Wednesday, August 19, 2009

Irish Sports and Day 9

This is Croke Park in Dublin-seats 80,000 for big Gaelic football or hurling games or U2 concerts

Sports of Ireland
Part of the issue with the struggles of Irish basketball is the fact that is about 5 on the list of sports in that country. Some of these sports are very interesting and since the country is actually sports crazy I figured a brief description of the uniquely Irish sports is appropriate.

Gaelic Football
Like here in the states, FOOTBALL IS KING. Theirs is Gaelic football. It is a mix of soccer and rugby and I actually loved watching it. It is 15 on 15 with one goalie per team played on a field a little larger than a soccer pitch. There are American football-like uprights and a goal below the cross bar. If you put the ball in the goal you get three points and if you kick or punch the ball over the cross bar and between the uprights you get one point. You can run with the ball, but after four steps you either have to pass, bounce it or kick it to yourself. You can’t bounce it to yourself twice in a row, so the guys who can kick it to themselves without losing speed are very valuable. Watching me try to do this was quite comical. I have very good eye-hand coordination, but repulsive foot-eye coordination. When you pass, it has to be like a volleyball serve, punching the ball to a teammate. Grabbing and tackling are illegal, but you can use your shoulder to level a guy. Players in this league aren’t paid even though the big games have 80,000 fans paying at least 30 euro. Someone is getting rich. All 32 counties (even the 6 N. Ireland counties) have a team and they are now in the semis for the All-Ireland Championship. The best game I saw involved County Mayo and County Galway. Matches are two 35 minute halves and most end about 19 to 17 so a seven point lead is pretty secure. Not Mayo’s seven point lead. With only three minutes left, Galway scored four straight points, got a steal with 30 seconds left, kicked a hail mary, caught it and scored a goal to tie it. Sadly for them Mayo came right back with a goal during injury time.

Hurling was my favorite. It is like hockey mixed with baseball played on a huge Gaelic football sized pitch. Again 15 on 15 with the same goal and uprights. Three for a goal and one for “over the bar.” Each player has a sliotar, which they use to whack a really hard ball at over 100 mph from one end to the other. You can only run with the ball by balancing it on your weapon/sliotar. They hold their sliotar opposite of how we hold a baseball bat. This brought much laughter when I played a little. But then I vowed I could hit it farther with my “backwards” grip than anyone else there. AND I DID. Ignore the fact they were all 12 or younger. I did America proud.

Interestingly, these first two are a part of the Gaelic Athletic Association. This has surprisingly important political and historical implications. The GAA was formed in 1884 when the strong push for Irish independence was brewing. These games were seen as a way to promote the Gaelic culture and stick their thumbs at the English games of soccer and cricket. Thank God, cause those games suck. Anyway, to this day, football and hurling are the very Irish and Catholic games, while the protestants in N. Ireland stick to soccer.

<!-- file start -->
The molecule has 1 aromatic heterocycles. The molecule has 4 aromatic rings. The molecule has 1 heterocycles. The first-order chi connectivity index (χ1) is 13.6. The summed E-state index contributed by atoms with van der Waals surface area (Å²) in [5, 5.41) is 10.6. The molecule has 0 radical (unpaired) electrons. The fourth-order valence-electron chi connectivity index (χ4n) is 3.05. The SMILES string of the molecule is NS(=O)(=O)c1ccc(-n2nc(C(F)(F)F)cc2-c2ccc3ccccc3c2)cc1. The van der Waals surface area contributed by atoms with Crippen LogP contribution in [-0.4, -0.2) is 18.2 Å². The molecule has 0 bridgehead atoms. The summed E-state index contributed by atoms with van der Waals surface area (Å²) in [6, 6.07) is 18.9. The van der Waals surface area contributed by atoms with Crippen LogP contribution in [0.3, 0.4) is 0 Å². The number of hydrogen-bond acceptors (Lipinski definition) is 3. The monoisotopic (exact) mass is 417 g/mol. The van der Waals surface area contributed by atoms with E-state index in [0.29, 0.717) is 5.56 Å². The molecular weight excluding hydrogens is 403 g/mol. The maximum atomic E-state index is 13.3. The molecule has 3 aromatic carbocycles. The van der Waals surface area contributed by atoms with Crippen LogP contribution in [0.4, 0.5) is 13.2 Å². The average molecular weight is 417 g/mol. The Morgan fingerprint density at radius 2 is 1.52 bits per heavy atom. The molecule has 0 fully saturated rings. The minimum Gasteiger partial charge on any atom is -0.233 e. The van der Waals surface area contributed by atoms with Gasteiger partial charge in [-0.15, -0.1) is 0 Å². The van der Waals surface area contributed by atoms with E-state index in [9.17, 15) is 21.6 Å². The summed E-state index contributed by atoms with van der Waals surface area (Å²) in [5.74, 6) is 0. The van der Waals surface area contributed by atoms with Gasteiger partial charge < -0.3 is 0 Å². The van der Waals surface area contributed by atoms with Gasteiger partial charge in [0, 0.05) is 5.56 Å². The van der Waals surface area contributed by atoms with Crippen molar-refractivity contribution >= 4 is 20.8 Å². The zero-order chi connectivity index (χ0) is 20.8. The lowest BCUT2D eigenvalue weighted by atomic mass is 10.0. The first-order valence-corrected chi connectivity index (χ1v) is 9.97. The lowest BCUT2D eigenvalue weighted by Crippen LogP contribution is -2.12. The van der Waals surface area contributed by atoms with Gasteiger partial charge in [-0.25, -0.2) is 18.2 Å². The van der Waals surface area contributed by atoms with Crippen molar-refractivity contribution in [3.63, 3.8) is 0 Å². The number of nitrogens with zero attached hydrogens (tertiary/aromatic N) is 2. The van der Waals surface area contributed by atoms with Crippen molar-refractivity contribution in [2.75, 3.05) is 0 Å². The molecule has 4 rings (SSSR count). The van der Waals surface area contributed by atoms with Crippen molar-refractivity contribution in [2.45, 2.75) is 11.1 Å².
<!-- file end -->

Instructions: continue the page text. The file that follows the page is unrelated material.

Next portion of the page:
The ancestor to American football. I like it for the most part, I just hate how often play slows down for scrums. Also, the throw in where the guy is hoisted high in the air has to be the most dangerous play (outside of Mike Vick’s backyard) in sports. It’s like a cheerleader pyramid in the middle of a football play. Plus a lot of players get this revolting looking cauliflower ear. It is appropriately named, since your ear ceases to look like an ear and now looks like a mutant piece of…well…cauliflower.

Just as repulsively boring in Europe as it is over here. Sorry.
Somehow the natives find four hours of tolerable weather to get a round in.
I do like the European pass first attitude, but not enough people play here for the level of play to be great.

9:00 am I don’t really know what jet lag is, but maybe it is never really getting a great night’s rest. Now I’m not exhausted or anything, but I keep giving myself a good 8 hours to sleep, but I keep waking up early and not really going back to bed. My body clock is more screwed up than Favre playing for the Vikings. So I lack full energy, but I’ll make it.

12:30 pm Thank God I love sandwiches, specifically Subway sandwiches, because I have had a sandwich everyday I’ve been on this beautiful island. Each camp gives you one for lunch and both days in Ballina I had one. Not complaining, just very thankful I am the type of person who can have oatmeal for breakfast for 8 straight months.

4:30 pm Left camp and toured the really old convent. There are headstones from the 1200’s. Joe, the driver and manager of the camp is an expert on the area, since he sings for the local parish. Again, he is hilarious and loves to tell Joe Foxworthy’s “You might be a hillbilly” jokes (didn't have the heart to correct him). “Oh those country and western Americans are so funny."

5:00 pm Now, instead of not being able to lock the door, I can’t even get out now. It ends up being you have to hold one latch while you pull another. So I spend an hour and half updating my blog entries. All is not lost. So far my only downfall in this county are doors, showers and “baby Guinessi” or is the plural of Guiness just Guiness. I’ll ask tonight.

7:00 pm We eat…. Traditional Irish…. Burritos. With of course taco fries, meaning fries with taco sauce doused on them. Fries come with EVERYTHING in this country. You know they are really good and fresh potatoes because they are not salty or greasy and they still taste excellent. Of course I am a connoisseur of all things potato. And do not fear they have Heinz 57!!!

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